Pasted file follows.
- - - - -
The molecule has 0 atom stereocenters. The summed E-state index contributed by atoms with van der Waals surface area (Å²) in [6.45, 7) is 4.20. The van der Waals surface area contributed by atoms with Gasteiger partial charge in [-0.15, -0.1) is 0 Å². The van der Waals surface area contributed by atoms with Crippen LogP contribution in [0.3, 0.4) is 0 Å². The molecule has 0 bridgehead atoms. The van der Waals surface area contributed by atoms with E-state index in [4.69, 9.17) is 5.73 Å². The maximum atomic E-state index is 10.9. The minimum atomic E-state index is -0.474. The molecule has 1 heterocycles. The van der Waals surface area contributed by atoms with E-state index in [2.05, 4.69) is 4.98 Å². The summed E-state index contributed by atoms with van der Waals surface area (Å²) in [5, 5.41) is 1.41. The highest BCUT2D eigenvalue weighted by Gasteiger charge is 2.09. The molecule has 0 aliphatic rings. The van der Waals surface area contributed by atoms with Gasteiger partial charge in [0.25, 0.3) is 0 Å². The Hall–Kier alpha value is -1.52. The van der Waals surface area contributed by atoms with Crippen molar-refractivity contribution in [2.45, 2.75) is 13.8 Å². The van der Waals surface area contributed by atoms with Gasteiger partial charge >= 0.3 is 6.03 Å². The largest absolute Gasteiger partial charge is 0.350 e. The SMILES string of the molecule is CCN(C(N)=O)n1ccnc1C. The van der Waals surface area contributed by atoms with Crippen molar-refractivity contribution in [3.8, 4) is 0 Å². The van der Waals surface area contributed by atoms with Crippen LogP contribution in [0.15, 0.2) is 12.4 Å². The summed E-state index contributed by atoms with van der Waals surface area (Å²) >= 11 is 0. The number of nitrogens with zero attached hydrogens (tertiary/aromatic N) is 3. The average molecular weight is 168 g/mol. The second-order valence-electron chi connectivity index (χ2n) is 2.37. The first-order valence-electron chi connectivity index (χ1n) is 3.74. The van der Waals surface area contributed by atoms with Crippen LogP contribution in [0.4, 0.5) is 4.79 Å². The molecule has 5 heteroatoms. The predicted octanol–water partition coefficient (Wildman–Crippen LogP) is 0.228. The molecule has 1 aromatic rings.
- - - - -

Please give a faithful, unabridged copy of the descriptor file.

The molecule has 0 atom stereocenters. The summed E-state index contributed by atoms with van der Waals surface area (Å²) in [6.45, 7) is 4.20. The van der Waals surface area contributed by atoms with Gasteiger partial charge in [-0.15, -0.1) is 0 Å². The van der Waals surface area contributed by atoms with Crippen LogP contribution in [0.3, 0.4) is 0 Å². The molecule has 0 bridgehead atoms. The van der Waals surface area contributed by atoms with E-state index in [4.69, 9.17) is 5.73 Å². The maximum atomic E-state index is 10.9. The minimum atomic E-state index is -0.474. The molecule has 1 heterocycles. The van der Waals surface area contributed by atoms with E-state index in [2.05, 4.69) is 4.98 Å². The summed E-state index contributed by atoms with van der Waals surface area (Å²) in [5, 5.41) is 1.41. The highest BCUT2D eigenvalue weighted by Gasteiger charge is 2.09. The molecule has 0 aliphatic rings. The van der Waals surface area contributed by atoms with Gasteiger partial charge in [0.25, 0.3) is 0 Å². The Hall–Kier alpha value is -1.52. The van der Waals surface area contributed by atoms with Crippen molar-refractivity contribution in [2.45, 2.75) is 13.8 Å². The van der Waals surface area contributed by atoms with Gasteiger partial charge >= 0.3 is 6.03 Å². The largest absolute Gasteiger partial charge is 0.350 e. The SMILES string of the molecule is CCN(C(N)=O)n1ccnc1C. The van der Waals surface area contributed by atoms with Crippen molar-refractivity contribution in [3.8, 4) is 0 Å². The van der Waals surface area contributed by atoms with Crippen LogP contribution in [0.15, 0.2) is 12.4 Å². The summed E-state index contributed by atoms with van der Waals surface area (Å²) >= 11 is 0. The number of nitrogens with zero attached hydrogens (tertiary/aromatic N) is 3. The average molecular weight is 168 g/mol. The second-order valence-electron chi connectivity index (χ2n) is 2.37. The first-order valence-electron chi connectivity index (χ1n) is 3.74. The van der Waals surface area contributed by atoms with Crippen LogP contribution in [0.4, 0.5) is 4.79 Å². The molecule has 5 heteroatoms. The predicted octanol–water partition coefficient (Wildman–Crippen LogP) is 0.228. The molecule has 1 aromatic rings.